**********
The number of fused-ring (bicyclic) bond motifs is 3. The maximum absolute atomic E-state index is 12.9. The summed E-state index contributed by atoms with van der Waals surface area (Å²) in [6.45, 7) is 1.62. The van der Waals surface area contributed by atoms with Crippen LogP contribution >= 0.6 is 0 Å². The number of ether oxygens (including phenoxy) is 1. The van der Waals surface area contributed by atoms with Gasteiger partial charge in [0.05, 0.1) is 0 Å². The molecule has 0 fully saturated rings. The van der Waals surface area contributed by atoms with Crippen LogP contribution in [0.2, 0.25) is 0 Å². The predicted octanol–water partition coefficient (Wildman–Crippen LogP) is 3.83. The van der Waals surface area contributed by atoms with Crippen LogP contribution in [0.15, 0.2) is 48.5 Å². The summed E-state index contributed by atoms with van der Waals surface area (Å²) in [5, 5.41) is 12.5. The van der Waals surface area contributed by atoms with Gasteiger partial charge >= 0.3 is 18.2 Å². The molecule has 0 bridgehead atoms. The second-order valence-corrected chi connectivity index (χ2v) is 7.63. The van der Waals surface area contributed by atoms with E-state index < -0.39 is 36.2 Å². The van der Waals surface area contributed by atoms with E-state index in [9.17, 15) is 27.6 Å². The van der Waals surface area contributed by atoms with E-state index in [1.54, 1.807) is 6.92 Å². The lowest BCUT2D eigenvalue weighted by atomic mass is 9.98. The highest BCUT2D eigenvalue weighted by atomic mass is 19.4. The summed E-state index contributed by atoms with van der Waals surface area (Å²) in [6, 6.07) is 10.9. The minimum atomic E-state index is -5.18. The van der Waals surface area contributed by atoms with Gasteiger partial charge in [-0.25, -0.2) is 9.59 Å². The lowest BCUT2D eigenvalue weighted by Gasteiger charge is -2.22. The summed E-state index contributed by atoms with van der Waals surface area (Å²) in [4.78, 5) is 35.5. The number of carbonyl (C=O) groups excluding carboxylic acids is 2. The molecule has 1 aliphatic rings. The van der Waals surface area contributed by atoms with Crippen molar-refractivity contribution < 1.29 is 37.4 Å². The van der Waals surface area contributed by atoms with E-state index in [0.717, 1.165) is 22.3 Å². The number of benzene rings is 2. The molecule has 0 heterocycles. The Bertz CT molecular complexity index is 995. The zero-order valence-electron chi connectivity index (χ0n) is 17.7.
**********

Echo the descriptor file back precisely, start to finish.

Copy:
The number of fused-ring (bicyclic) bond motifs is 3. The maximum absolute atomic E-state index is 12.9. The summed E-state index contributed by atoms with van der Waals surface area (Å²) in [6.45, 7) is 1.62. The van der Waals surface area contributed by atoms with Crippen LogP contribution >= 0.6 is 0 Å². The number of ether oxygens (including phenoxy) is 1. The van der Waals surface area contributed by atoms with Gasteiger partial charge in [0.05, 0.1) is 0 Å². The molecule has 0 fully saturated rings. The van der Waals surface area contributed by atoms with Crippen LogP contribution in [0.2, 0.25) is 0 Å². The predicted octanol–water partition coefficient (Wildman–Crippen LogP) is 3.83. The van der Waals surface area contributed by atoms with Crippen LogP contribution in [0.15, 0.2) is 48.5 Å². The summed E-state index contributed by atoms with van der Waals surface area (Å²) in [5, 5.41) is 12.5. The van der Waals surface area contributed by atoms with Gasteiger partial charge >= 0.3 is 18.2 Å². The molecule has 0 bridgehead atoms. The second-order valence-corrected chi connectivity index (χ2v) is 7.63. The van der Waals surface area contributed by atoms with E-state index < -0.39 is 36.2 Å². The van der Waals surface area contributed by atoms with E-state index in [9.17, 15) is 27.6 Å². The van der Waals surface area contributed by atoms with E-state index in [1.54, 1.807) is 6.92 Å². The lowest BCUT2D eigenvalue weighted by atomic mass is 9.98. The highest BCUT2D eigenvalue weighted by atomic mass is 19.4. The summed E-state index contributed by atoms with van der Waals surface area (Å²) in [6, 6.07) is 10.9. The minimum atomic E-state index is -5.18. The van der Waals surface area contributed by atoms with Gasteiger partial charge in [-0.25, -0.2) is 9.59 Å². The lowest BCUT2D eigenvalue weighted by Gasteiger charge is -2.22. The summed E-state index contributed by atoms with van der Waals surface area (Å²) in [4.78, 5) is 35.5. The number of carbonyl (C=O) groups excluding carboxylic acids is 2. The molecule has 1 aliphatic rings. The van der Waals surface area contributed by atoms with Crippen molar-refractivity contribution < 1.29 is 37.4 Å². The van der Waals surface area contributed by atoms with E-state index in [0.717, 1.165) is 22.3 Å². The number of benzene rings is 2. The molecule has 0 heterocycles. The Bertz CT molecular complexity index is 995. The zero-order valence-electron chi connectivity index (χ0n) is 17.7.